This was wholly different from the older Christian idea of rights presupposed by the American Founders—that one has rights only in order to perform duties. That is, since God created us to do good, we must have rights enabling us to carry out those goods—rights to speech, assembly, worship, possession of property, and more—but one could never assert a right to do evil or proclaim a sovereign right independent of all moral considerations.

These divergent visions of rights lead to utterly different visions of politics, and explain the ferocity of the current culture wars. From the conservative perspective, any new rights-claim has to justify itself in terms of the objective goods it pursues, and also explain why such a right should be recognized if it never was before. If the new behavior cannot justify itself as a valid right, we should continue to restrict it for the good of all.

From the progressive standpoint, new rights-claims are virtually self-authenticating. If someone can show they have a desire to do something, and the power to do it (or technology can give them that power), well then, they have a right to do it, and who’s to stop them? It matters not how new the right is—a right discovered and declared just yesterday is as sacred as one enshrined in the Magna Carta. Once discovered, the right cannot be limited by anyone—after all, that would be a human rights violation, and we know what to think of those.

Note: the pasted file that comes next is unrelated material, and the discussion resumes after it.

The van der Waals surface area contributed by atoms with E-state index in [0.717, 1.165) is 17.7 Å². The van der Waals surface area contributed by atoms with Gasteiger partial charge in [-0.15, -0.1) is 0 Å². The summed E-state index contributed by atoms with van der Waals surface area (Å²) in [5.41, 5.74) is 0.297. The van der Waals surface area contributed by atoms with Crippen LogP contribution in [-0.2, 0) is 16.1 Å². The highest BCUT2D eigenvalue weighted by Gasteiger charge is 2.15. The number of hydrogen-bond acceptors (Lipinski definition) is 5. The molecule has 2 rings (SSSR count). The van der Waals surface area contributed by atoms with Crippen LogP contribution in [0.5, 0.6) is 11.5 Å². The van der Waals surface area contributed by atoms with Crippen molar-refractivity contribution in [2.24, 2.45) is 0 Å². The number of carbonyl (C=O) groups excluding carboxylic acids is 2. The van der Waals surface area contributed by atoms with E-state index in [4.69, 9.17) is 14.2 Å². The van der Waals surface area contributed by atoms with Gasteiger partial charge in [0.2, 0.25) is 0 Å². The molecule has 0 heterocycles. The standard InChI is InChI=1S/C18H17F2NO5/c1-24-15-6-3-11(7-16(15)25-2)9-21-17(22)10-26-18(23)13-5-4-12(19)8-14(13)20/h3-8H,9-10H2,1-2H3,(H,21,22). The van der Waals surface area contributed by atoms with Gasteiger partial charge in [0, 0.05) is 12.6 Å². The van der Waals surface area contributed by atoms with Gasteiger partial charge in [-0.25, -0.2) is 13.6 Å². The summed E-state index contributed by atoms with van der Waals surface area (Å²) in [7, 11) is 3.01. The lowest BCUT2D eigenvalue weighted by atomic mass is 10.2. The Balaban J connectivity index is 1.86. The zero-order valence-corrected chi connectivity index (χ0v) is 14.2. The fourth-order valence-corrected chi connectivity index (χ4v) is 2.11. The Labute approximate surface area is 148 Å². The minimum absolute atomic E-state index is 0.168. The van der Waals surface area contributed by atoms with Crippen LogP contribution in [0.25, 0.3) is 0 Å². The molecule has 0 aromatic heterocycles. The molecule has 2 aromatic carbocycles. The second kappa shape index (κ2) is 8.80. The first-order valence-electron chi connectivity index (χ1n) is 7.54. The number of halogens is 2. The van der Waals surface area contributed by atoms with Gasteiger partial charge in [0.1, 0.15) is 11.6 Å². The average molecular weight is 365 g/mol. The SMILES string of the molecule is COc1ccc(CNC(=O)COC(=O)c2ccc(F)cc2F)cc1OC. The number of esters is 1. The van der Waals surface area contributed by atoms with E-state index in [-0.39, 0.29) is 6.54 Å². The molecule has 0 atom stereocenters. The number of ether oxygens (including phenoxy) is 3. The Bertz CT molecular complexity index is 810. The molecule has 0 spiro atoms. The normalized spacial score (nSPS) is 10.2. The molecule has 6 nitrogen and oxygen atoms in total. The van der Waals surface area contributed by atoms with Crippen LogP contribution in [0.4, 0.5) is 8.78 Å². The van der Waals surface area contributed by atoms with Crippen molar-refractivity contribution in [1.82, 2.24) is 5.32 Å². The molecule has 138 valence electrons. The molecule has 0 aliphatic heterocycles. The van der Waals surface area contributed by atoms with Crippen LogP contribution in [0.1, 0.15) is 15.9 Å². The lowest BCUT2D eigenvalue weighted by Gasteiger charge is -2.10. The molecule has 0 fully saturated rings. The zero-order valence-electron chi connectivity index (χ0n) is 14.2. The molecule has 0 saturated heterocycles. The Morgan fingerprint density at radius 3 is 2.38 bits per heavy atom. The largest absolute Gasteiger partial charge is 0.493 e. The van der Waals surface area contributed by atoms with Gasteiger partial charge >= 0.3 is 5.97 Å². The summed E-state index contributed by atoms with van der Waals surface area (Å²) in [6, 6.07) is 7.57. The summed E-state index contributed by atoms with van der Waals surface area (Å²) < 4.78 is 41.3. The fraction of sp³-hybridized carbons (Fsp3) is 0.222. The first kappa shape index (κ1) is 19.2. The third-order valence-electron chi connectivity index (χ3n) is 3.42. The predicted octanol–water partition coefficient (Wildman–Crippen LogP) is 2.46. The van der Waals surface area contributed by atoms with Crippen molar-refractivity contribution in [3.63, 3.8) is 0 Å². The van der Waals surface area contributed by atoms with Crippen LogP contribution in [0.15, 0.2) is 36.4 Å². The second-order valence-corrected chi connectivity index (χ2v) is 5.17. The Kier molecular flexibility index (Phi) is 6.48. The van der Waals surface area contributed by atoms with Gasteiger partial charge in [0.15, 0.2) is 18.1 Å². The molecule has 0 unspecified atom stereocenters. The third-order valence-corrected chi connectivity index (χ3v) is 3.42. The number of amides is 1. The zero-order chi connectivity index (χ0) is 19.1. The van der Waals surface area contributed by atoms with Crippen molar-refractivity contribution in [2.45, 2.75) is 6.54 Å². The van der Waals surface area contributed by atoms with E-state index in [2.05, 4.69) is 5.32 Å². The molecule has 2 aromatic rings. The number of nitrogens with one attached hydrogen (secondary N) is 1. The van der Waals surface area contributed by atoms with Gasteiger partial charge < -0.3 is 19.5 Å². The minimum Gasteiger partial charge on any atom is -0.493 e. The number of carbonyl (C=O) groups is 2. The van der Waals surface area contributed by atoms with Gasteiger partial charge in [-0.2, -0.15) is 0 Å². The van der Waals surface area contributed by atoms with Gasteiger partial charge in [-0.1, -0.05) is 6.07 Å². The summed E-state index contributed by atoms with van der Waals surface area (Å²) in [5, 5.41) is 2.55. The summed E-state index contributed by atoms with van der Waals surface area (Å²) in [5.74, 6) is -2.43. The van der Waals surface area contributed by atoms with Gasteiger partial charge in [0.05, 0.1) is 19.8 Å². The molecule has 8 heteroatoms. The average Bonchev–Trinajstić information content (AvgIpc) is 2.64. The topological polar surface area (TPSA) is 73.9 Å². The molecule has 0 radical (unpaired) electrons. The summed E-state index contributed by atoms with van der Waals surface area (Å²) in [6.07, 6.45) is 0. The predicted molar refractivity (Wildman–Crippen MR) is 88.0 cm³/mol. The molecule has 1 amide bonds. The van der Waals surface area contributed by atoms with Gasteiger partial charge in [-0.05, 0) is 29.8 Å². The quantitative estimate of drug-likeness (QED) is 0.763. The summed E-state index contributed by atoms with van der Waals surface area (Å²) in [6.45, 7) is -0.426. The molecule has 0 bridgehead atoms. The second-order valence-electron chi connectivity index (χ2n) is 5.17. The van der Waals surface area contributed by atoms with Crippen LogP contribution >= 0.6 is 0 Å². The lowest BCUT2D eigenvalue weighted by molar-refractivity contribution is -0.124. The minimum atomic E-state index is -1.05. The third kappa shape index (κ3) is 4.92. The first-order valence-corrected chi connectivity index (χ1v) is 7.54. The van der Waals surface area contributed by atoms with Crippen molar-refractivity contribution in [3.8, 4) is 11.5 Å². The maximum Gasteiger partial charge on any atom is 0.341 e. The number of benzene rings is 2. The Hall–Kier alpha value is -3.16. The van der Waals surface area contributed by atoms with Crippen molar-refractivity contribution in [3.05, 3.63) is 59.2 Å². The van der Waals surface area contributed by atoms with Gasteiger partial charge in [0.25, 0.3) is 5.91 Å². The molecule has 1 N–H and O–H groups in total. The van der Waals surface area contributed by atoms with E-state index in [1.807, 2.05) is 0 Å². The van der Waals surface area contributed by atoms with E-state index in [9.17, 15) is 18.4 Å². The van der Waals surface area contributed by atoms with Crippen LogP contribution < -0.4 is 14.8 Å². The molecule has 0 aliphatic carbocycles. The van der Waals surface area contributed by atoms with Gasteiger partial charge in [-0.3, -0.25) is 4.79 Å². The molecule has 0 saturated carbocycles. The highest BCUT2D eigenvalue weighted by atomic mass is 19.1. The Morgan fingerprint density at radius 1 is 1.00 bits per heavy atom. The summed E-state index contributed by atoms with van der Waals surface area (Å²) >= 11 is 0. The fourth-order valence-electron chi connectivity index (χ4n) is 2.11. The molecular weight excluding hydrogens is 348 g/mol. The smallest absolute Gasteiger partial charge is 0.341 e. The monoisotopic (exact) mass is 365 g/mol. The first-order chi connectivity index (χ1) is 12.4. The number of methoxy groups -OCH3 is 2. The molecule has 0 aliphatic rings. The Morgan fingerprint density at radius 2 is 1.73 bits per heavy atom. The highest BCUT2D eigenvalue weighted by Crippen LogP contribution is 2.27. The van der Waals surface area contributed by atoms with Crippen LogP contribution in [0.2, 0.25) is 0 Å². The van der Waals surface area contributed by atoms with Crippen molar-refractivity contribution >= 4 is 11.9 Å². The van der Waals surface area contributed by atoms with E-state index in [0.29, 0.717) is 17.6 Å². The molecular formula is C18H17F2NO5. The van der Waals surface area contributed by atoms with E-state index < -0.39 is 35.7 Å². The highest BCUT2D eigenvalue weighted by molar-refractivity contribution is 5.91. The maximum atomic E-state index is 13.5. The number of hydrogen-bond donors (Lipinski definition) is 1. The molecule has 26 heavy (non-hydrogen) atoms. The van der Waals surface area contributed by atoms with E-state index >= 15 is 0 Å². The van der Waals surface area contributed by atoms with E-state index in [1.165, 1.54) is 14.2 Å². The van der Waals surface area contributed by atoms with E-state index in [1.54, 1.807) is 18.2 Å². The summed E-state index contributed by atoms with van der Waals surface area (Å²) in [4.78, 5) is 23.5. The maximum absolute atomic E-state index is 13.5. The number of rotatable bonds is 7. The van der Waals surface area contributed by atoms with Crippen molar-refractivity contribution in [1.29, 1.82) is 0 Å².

To us, it seems obvious we are just trying to fight a rear-guard action against a triumphant wave of moral anarchy. Our opponents, however, with every fresh advance manage to whip their ranks into a frenzy of fear that it is they who are under assault. There is no easy way out of such a moral and metaphysical mess. But we can begin at least by understanding how we got here, and pray for the renewal of moral imagination that would make political persuasion possible once again.


Brad Littlejohn (Ph.D., University of Edinburgh) is the founder and president of the Davenant Institute. He also works as a fellow at the Ethics and Public Policy Center and has taught for several institutions, including Moody Bible Institute–Spokane, Bethlehem College and Seminary, and Patrick Henry College. He is recognized as a leading scholar of the English theologian Richard Hooker and has published and lectured extensively in the fields of Reformation history, Christian ethics, and political theology. He lives in Landrum, S.C., with his wife, Rachel, and four children.


Brad Littlejohn, Ph.D., is a Fellow in EPPC’s Evangelicals in Civic Life Program, where his work focuses on helping public leaders understand the intellectual and historical foundations of our current breakdown of public trust, social cohesion, and sound governance. His research investigates shifting understandings of the nature of freedom and authority, and how a more full-orbed conception of freedom, rooted in the Christian tradition, can inform policy that respects both the dignity of the individual and the urgency of the common good. He also serves as President of the Davenant Institute.